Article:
Prospects in Colombia: Cease-Fire, Peace Accord Vote, and Potential Disrupters

On October 2, 2016, Colombians will be given a chance in a national plebiscite to embrace or reject a peace accord negotiated over four years between the government of President Juan Manuel Santos and the country's largest insurgent group, the Revolutionary Armed Forces of Colombia (FARC). The FARC has fought the Colombian government for more than five decades and funded its leftist insurgency with proceeds from extortion, drug trafficking, and other illicit activities.

The vote is not legally required to approve the FARC-government negotiations but was the path chosen by the Santos government to garner public support and bring legitimacy to the result. Despite the complexity and slow pace of peace negotiations, which lasted for some 50 "rounds" of talks, the process came to a rapid close with these major developments:

  • On June 23, 2016, the Colombian government and the FARC reached an agreement on the terms for a bilateral cease-fire and disarmament of FARC combatants. The FARC had imposed a unilateral cease-fire continuously since late 2015.
  • On August 24, 2016, the Colombian government and the FARC announced that a final peace accord had been completed. Subsequently, they announced that a formal signing of the accord would take place in Cartagena on September 26, 2016.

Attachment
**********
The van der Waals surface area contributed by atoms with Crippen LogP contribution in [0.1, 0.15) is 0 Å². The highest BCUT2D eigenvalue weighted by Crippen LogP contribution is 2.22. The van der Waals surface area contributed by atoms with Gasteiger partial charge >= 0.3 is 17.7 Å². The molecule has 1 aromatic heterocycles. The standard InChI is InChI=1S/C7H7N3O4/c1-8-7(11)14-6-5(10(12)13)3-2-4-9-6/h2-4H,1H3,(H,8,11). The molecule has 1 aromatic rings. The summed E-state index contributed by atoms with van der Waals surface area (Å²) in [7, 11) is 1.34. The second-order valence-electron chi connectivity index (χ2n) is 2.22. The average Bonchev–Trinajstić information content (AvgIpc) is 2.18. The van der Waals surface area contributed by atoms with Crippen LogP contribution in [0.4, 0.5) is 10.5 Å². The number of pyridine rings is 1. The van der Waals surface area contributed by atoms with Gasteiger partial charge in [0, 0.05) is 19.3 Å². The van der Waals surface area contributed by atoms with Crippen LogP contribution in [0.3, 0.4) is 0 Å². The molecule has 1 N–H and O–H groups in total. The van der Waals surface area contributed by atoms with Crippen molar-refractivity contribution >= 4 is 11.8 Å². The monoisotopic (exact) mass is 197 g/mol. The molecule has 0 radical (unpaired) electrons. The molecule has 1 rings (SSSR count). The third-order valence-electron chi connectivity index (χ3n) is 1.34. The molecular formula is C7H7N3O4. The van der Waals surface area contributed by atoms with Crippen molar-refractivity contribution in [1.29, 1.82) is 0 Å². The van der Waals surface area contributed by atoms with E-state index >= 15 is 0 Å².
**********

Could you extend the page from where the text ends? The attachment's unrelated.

• On August 29, 2016, a cessation of hostilities and definitive bilateral cease-fire took effect, ending nearly 52 years of violent conflict.

Momentum Toward Ending the War

Between September 17 and September 23, 2016, the FARC guerrilla forces and leadership are scheduled to convene what is technically their 10th conference to determine their support for the accord. The peace accord stipulates that FARC combatants will disarm within 180 days of signature. FARC fighters are to move to zones in 28 sites around rural Colombia to disarm in a U.N.-supervised process. An estimated 10,000 to 15,000 FARC fighters and militia members would then begin a process of reintegration into civilian life.

An ambitious program of transitional justice would take place through a mechanism called the Special Jurisdiction of Peace (JEP), featuring a Tribunal for Peace made up of judges selected by Colombian judges and foreign dignitaries, including the U.N. Secretary General. According to some estimates from Colombia, roughly 1,000 FARC members may be tried for serious crimes, including war crimes. If the perpetrators fully confess and pay victims reparations, they could become eligible for alternative sentences through the JEP that would not require serving time in a traditional jail but would restrict the liberties of those convicted. A parallel but "differentiated" process is to apply to the government security forces convicted of violations.

Potential Disrupters

Most observers anticipate that the majority of the FARC will agree to the terms of the peace agreement, but whether the Colombian public will vote in favor of the accord is less certain. Some analysts maintain that the Colombian public's discomfort with the agreement's terms will overshadow a desire to end the conflict. They highlight the public's concern about justice for crimes committed during the war and the guaranteed political representation of the FARC in the Colombian Congress as support-draining concessions. Under the accord, the FARC would have a total of 10 guaranteed seats in Colombia's House and Senate in legislative elections in 2018 and 2022. Other observers contend that although the accord is far from a perfect deal, it would allow Colombia to achieve peace.